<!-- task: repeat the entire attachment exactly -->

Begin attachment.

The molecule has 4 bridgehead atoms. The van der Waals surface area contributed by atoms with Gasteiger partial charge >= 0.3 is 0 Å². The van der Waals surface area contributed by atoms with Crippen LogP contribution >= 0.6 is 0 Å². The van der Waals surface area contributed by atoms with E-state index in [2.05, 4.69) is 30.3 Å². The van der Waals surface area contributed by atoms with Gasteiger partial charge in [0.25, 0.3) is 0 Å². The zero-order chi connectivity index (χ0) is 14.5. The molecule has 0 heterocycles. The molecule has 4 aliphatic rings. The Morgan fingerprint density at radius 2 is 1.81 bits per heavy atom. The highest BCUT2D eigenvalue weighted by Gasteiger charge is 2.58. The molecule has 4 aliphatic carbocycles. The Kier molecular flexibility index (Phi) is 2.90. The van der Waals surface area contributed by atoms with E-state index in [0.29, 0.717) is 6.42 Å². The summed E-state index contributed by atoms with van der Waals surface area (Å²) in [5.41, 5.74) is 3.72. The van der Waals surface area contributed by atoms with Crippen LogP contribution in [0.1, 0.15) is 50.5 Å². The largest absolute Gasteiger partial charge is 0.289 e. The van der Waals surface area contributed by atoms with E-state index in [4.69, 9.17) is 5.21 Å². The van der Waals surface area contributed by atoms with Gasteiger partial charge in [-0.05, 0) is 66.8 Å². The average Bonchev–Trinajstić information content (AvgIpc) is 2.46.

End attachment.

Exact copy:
The molecule has 4 bridgehead atoms. The van der Waals surface area contributed by atoms with Gasteiger partial charge >= 0.3 is 0 Å². The van der Waals surface area contributed by atoms with Crippen LogP contribution >= 0.6 is 0 Å². The van der Waals surface area contributed by atoms with E-state index in [2.05, 4.69) is 30.3 Å². The van der Waals surface area contributed by atoms with Gasteiger partial charge in [0.25, 0.3) is 0 Å². The zero-order chi connectivity index (χ0) is 14.5. The molecule has 0 heterocycles. The molecule has 4 aliphatic rings. The Morgan fingerprint density at radius 2 is 1.81 bits per heavy atom. The highest BCUT2D eigenvalue weighted by Gasteiger charge is 2.58. The molecule has 4 aliphatic carbocycles. The Kier molecular flexibility index (Phi) is 2.90. The van der Waals surface area contributed by atoms with E-state index in [0.29, 0.717) is 6.42 Å². The summed E-state index contributed by atoms with van der Waals surface area (Å²) in [5.41, 5.74) is 3.72. The van der Waals surface area contributed by atoms with Crippen LogP contribution in [0.1, 0.15) is 50.5 Å². The largest absolute Gasteiger partial charge is 0.289 e. The van der Waals surface area contributed by atoms with E-state index in [4.69, 9.17) is 5.21 Å². The van der Waals surface area contributed by atoms with Gasteiger partial charge in [-0.05, 0) is 66.8 Å². The average Bonchev–Trinajstić information content (AvgIpc) is 2.46.